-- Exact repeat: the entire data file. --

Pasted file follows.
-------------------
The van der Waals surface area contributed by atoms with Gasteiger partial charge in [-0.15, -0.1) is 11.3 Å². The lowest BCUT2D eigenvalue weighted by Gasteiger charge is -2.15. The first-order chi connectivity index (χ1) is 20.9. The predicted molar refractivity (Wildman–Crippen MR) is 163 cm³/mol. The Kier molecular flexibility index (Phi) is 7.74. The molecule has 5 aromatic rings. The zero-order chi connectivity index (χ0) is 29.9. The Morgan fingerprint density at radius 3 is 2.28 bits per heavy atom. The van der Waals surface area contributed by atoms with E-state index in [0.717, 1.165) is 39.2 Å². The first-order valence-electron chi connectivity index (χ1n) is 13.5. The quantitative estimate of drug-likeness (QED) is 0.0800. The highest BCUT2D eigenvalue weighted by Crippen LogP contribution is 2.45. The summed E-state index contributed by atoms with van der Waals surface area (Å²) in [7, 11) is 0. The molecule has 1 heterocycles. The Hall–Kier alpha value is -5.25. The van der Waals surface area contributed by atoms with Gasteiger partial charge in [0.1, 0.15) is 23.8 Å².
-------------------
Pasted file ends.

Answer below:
The van der Waals surface area contributed by atoms with Gasteiger partial charge in [-0.15, -0.1) is 11.3 Å². The lowest BCUT2D eigenvalue weighted by Gasteiger charge is -2.15. The first-order chi connectivity index (χ1) is 20.9. The predicted molar refractivity (Wildman–Crippen MR) is 163 cm³/mol. The Kier molecular flexibility index (Phi) is 7.74. The molecule has 5 aromatic rings. The zero-order chi connectivity index (χ0) is 29.9. The Morgan fingerprint density at radius 3 is 2.28 bits per heavy atom. The van der Waals surface area contributed by atoms with E-state index in [0.717, 1.165) is 39.2 Å². The first-order valence-electron chi connectivity index (χ1n) is 13.5. The quantitative estimate of drug-likeness (QED) is 0.0800. The highest BCUT2D eigenvalue weighted by Crippen LogP contribution is 2.45. The summed E-state index contributed by atoms with van der Waals surface area (Å²) in [7, 11) is 0. The molecule has 1 heterocycles. The Hall–Kier alpha value is -5.25. The van der Waals surface area contributed by atoms with Gasteiger partial charge in [0.1, 0.15) is 23.8 Å².